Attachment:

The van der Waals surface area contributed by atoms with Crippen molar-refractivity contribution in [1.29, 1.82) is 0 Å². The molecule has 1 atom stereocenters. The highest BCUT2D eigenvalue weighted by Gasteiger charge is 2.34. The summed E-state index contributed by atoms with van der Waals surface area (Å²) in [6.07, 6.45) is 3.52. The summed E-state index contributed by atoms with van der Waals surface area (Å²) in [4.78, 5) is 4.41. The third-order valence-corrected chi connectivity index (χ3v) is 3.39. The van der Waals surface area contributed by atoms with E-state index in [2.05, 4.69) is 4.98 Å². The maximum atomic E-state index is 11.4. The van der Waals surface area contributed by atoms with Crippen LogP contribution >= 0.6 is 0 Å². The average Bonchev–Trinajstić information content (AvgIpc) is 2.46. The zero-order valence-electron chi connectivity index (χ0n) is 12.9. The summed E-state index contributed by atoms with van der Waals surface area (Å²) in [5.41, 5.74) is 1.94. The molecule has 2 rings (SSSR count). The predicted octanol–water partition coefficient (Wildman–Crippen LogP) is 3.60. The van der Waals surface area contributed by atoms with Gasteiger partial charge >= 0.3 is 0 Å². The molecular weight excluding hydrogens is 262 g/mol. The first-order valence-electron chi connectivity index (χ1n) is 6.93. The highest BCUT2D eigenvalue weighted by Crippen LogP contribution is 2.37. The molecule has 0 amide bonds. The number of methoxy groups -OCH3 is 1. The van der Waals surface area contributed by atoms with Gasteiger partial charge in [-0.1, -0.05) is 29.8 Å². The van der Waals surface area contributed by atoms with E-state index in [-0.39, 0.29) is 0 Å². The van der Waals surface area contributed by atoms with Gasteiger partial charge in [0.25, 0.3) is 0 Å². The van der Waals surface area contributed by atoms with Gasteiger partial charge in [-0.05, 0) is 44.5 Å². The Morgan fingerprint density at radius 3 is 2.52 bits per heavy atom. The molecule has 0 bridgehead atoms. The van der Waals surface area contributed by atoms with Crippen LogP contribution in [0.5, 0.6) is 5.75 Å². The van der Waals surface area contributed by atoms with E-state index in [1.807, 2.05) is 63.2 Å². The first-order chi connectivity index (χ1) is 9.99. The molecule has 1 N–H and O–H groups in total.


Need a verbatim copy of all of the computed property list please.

The van der Waals surface area contributed by atoms with Crippen molar-refractivity contribution in [1.29, 1.82) is 0 Å². The molecule has 1 atom stereocenters. The highest BCUT2D eigenvalue weighted by Gasteiger charge is 2.34. The summed E-state index contributed by atoms with van der Waals surface area (Å²) in [6.07, 6.45) is 3.52. The summed E-state index contributed by atoms with van der Waals surface area (Å²) in [4.78, 5) is 4.41. The third-order valence-corrected chi connectivity index (χ3v) is 3.39. The van der Waals surface area contributed by atoms with E-state index in [2.05, 4.69) is 4.98 Å². The maximum atomic E-state index is 11.4. The van der Waals surface area contributed by atoms with Crippen LogP contribution >= 0.6 is 0 Å². The average Bonchev–Trinajstić information content (AvgIpc) is 2.46. The zero-order valence-electron chi connectivity index (χ0n) is 12.9. The summed E-state index contributed by atoms with van der Waals surface area (Å²) in [5.41, 5.74) is 1.94. The molecule has 2 rings (SSSR count). The predicted octanol–water partition coefficient (Wildman–Crippen LogP) is 3.60. The van der Waals surface area contributed by atoms with Gasteiger partial charge >= 0.3 is 0 Å². The molecular weight excluding hydrogens is 262 g/mol. The first-order valence-electron chi connectivity index (χ1n) is 6.93. The highest BCUT2D eigenvalue weighted by Crippen LogP contribution is 2.37. The molecule has 0 amide bonds. The number of methoxy groups -OCH3 is 1. The van der Waals surface area contributed by atoms with Gasteiger partial charge in [-0.1, -0.05) is 29.8 Å². The van der Waals surface area contributed by atoms with E-state index in [-0.39, 0.29) is 0 Å². The van der Waals surface area contributed by atoms with Gasteiger partial charge in [0.25, 0.3) is 0 Å². The van der Waals surface area contributed by atoms with Gasteiger partial charge in [-0.05, 0) is 44.5 Å². The Morgan fingerprint density at radius 3 is 2.52 bits per heavy atom. The molecule has 0 bridgehead atoms. The van der Waals surface area contributed by atoms with Crippen LogP contribution in [0.5, 0.6) is 5.75 Å². The van der Waals surface area contributed by atoms with E-state index in [1.807, 2.05) is 63.2 Å². The first-order chi connectivity index (χ1) is 9.99. The molecule has 1 N–H and O–H groups in total.